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project. they don't want the history of white americans in this country and what they were doing when slavery started until now. all these town halls and people mad about, well, you are teaching critical race theory. it is a lie. why can't we see it for what it is? you just keep adding things into it. look at all the books in school but have these different things. it is not the children that don't want to learn, it is the parents that don't want their kids to understand they have been lied to their whole lives. this is why they don't want to accept the fact slavery happened and enslaved black people and 20 plus million died under the program. host: a question that has come up in school boards around the country, how much say should parents have in curriculum? as an example, out in utah, this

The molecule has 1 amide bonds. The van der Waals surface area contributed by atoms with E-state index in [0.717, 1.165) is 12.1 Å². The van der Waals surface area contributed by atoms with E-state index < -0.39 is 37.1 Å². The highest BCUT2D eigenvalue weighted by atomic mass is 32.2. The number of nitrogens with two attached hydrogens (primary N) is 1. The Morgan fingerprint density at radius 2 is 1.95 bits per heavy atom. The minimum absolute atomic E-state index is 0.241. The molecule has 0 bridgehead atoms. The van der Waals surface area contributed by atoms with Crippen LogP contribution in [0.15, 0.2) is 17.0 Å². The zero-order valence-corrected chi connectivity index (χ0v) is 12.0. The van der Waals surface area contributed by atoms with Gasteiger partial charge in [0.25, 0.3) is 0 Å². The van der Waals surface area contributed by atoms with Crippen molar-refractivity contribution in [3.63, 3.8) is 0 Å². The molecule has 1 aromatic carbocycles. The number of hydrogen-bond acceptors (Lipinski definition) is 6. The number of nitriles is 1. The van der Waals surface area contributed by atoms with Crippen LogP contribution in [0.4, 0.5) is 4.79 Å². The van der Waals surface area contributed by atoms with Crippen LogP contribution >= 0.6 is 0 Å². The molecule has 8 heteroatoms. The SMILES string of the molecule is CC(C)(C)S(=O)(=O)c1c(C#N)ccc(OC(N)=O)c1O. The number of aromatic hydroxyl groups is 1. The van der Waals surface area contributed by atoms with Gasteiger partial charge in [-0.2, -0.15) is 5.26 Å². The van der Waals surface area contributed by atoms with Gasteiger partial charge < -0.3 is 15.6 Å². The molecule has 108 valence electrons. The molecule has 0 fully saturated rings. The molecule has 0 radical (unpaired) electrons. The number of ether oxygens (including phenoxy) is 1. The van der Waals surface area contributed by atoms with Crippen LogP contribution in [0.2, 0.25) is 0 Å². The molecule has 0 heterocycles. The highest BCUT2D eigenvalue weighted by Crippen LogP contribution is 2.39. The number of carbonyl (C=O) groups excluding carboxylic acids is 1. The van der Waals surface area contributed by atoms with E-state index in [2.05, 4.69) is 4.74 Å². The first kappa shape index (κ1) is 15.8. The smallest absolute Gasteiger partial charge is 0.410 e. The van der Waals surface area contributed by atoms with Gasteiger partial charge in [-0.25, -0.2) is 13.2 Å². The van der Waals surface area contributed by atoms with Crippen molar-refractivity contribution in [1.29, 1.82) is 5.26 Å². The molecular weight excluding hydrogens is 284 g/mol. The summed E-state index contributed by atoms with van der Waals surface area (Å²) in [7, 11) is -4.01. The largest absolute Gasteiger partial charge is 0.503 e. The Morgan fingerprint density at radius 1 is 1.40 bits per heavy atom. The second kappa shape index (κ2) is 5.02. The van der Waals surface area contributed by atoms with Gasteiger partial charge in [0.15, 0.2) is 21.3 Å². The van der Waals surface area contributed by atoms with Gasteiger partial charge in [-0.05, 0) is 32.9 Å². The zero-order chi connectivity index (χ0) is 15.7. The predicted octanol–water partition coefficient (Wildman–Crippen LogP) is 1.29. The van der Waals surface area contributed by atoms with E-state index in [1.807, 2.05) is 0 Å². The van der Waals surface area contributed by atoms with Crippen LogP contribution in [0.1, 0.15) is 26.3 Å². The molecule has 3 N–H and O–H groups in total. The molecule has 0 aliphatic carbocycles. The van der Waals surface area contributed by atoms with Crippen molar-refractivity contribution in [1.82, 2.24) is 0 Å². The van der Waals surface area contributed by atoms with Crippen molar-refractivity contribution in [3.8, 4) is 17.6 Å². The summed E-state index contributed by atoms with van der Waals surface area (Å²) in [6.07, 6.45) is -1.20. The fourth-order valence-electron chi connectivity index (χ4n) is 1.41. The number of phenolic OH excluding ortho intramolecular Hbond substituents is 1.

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out of the sully tribune, one utah lawmaker wants to require all material for social study classes in k-12 schools be vetted and posted online for parents to review in advance of the teaching. teachers pushing back saying, that shows lack of trust in educator's judgment. what would be your thoughts on that proposal, seeing everything that is going to be taught in social studies and being able to review it? caller: i will go back to the same thing i said. this is about controlling the narrative when it comes to teachers and how they do their lesson plans, what books are going to be, textbooks are going to be published, what is going to be inside. it is the whole gamut and that does not happen. they are not professional teachers. they are not taught to teach students. the history of this country is what the history is. we don't need to try to say, we